And again this has taken place because nations have chosen by their free will. The people in the Baltic countries, in Poland, in other countries in Central Eastern Europe, have decided through their free will, democratic processes to join our alliance. We are not an offensive alliance. We are a defensive alliance, but after the aggressive actions to Ukraine we have deployed forces on our territory. But that hasn't changed our nature and NATO continues to be a defensive alliance.
Q: Thank you very much, but I can't help asking what your analysts are saying about the possibility of combat action between Russian and Ukrainian armies. What are the chances fifty-fifty, seventy-thirty? What are you getting prepared for? This is my last question.
NATO Secretary General: We are prepared for both options, meaning that we are working hard for the best, for a political solution. But we are also of course prepared for the worst: a new armed conflict. Russia again using military force against a neighbour, Ukraine.
We call on Russia to deescalate. To reduce tensions and to engage in good faith in a political dialogue. That's the best for the Russian people. That's the best for the people in NATO countries, and that's best for all of us.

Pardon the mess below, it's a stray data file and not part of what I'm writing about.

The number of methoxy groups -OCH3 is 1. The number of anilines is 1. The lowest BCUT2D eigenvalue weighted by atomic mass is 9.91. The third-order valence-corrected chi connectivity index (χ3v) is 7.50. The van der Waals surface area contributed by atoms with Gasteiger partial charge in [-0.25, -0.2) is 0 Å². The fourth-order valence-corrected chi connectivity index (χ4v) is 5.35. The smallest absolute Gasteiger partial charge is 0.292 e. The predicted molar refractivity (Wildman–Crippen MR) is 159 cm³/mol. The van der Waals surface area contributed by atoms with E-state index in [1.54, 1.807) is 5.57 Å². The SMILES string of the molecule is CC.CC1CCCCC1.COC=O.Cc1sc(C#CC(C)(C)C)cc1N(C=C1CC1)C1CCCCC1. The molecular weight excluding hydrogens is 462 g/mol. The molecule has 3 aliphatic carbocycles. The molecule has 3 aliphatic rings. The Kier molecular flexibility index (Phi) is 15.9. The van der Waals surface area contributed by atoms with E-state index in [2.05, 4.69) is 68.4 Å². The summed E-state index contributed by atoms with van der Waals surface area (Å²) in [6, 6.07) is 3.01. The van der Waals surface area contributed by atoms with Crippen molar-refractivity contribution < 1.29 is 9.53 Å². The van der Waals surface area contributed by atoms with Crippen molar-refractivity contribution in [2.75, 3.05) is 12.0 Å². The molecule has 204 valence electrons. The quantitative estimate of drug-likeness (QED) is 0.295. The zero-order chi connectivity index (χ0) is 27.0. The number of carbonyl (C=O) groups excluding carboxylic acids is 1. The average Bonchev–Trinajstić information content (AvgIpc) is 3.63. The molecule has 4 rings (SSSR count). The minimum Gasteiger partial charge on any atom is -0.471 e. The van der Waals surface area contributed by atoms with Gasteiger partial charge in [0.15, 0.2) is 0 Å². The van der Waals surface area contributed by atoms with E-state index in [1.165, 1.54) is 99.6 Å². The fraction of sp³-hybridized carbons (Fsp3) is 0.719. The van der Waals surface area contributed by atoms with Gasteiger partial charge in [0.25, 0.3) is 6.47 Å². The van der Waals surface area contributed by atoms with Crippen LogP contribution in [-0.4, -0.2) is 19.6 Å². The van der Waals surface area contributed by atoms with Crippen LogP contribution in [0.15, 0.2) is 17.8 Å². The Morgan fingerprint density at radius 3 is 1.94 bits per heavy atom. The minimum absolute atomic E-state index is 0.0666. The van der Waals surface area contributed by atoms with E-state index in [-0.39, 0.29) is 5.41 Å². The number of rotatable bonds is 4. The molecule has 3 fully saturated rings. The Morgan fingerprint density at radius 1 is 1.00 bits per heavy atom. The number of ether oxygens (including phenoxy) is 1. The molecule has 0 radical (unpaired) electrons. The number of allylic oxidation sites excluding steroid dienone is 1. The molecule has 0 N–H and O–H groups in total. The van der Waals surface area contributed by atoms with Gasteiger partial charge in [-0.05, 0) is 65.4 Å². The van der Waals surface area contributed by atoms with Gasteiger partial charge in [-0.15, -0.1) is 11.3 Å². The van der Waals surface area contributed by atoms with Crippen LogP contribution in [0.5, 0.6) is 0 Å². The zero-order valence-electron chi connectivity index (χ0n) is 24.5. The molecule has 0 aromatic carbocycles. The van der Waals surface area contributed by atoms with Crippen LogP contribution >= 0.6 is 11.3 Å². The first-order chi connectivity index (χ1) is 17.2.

I'll not speculate about the likelihood, but Russia has a choice. Russia can of course decide not to invade, not to use military force. To respect the territorial borders of all nations, all countries in Europe and then to sit down with NATO. We are ready to sit down to listen to Russian concerns and to engage in substantive talks on a wide range of issues that are our mutual interests for both Russia and NATO allies.
Q: Thank you very much. I will remind you that you are on air with Ekho Moskvy and Jens Stoltenberg, Secretary General of the North Atlantic Alliance. I hope, Jens, when you will be coming to Moscow again, you will come to our studio so I can place the picture of a grey Jens Stoltenberg next to the picture of a young Jens Stoltenberg.
NATO Secretary General: Thank you so much, Alexey, and I promise that when I go back to Moscow I will go to your studio.
Q: We will remember. Thank you very much. This was Jens Stoltenberg, Secretary General of NATO.